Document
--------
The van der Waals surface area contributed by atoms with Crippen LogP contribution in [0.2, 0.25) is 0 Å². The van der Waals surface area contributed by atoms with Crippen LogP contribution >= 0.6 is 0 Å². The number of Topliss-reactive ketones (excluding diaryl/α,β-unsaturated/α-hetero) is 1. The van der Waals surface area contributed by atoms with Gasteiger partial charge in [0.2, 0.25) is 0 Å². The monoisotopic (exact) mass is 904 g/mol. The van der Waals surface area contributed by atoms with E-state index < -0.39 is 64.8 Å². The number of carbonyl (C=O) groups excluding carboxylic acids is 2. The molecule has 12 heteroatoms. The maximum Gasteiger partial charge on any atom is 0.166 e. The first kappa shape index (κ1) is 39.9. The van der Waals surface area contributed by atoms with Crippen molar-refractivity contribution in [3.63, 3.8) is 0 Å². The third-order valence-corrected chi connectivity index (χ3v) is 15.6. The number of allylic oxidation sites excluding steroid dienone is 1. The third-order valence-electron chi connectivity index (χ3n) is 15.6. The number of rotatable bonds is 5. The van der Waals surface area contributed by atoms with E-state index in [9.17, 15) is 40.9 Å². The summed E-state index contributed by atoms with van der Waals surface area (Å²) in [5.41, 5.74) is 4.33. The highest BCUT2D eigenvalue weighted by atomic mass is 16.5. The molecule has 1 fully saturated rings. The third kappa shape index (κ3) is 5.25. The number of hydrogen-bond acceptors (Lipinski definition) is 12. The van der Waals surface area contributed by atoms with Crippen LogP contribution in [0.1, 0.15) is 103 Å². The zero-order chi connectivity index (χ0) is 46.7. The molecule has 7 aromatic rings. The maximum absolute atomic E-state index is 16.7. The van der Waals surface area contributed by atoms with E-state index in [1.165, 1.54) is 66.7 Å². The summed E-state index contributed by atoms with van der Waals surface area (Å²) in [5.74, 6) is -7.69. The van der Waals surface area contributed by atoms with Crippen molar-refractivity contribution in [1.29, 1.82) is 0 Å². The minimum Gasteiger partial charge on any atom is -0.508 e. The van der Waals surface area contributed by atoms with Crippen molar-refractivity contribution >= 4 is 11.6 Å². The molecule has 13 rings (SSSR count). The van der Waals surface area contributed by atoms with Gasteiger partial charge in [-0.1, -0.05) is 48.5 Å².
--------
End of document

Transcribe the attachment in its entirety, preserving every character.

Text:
The van der Waals surface area contributed by atoms with Crippen LogP contribution in [0.2, 0.25) is 0 Å². The van der Waals surface area contributed by atoms with Crippen LogP contribution >= 0.6 is 0 Å². The number of Topliss-reactive ketones (excluding diaryl/α,β-unsaturated/α-hetero) is 1. The van der Waals surface area contributed by atoms with Gasteiger partial charge in [0.2, 0.25) is 0 Å². The monoisotopic (exact) mass is 904 g/mol. The van der Waals surface area contributed by atoms with E-state index < -0.39 is 64.8 Å². The number of carbonyl (C=O) groups excluding carboxylic acids is 2. The molecule has 12 heteroatoms. The maximum Gasteiger partial charge on any atom is 0.166 e. The first kappa shape index (κ1) is 39.9. The van der Waals surface area contributed by atoms with Crippen molar-refractivity contribution in [3.63, 3.8) is 0 Å². The third-order valence-corrected chi connectivity index (χ3v) is 15.6. The number of allylic oxidation sites excluding steroid dienone is 1. The third-order valence-electron chi connectivity index (χ3n) is 15.6. The number of rotatable bonds is 5. The van der Waals surface area contributed by atoms with E-state index in [9.17, 15) is 40.9 Å². The summed E-state index contributed by atoms with van der Waals surface area (Å²) in [5.41, 5.74) is 4.33. The highest BCUT2D eigenvalue weighted by atomic mass is 16.5. The molecule has 1 fully saturated rings. The third kappa shape index (κ3) is 5.25. The number of hydrogen-bond acceptors (Lipinski definition) is 12. The van der Waals surface area contributed by atoms with Crippen LogP contribution in [0.1, 0.15) is 103 Å². The zero-order chi connectivity index (χ0) is 46.7. The molecule has 7 aromatic rings. The maximum absolute atomic E-state index is 16.7. The van der Waals surface area contributed by atoms with E-state index in [1.165, 1.54) is 66.7 Å². The summed E-state index contributed by atoms with van der Waals surface area (Å²) in [5.74, 6) is -7.69. The van der Waals surface area contributed by atoms with Crippen molar-refractivity contribution in [1.29, 1.82) is 0 Å². The minimum Gasteiger partial charge on any atom is -0.508 e. The van der Waals surface area contributed by atoms with Crippen molar-refractivity contribution >= 4 is 11.6 Å². The molecule has 13 rings (SSSR count). The van der Waals surface area contributed by atoms with Gasteiger partial charge in [-0.1, -0.05) is 48.5 Å².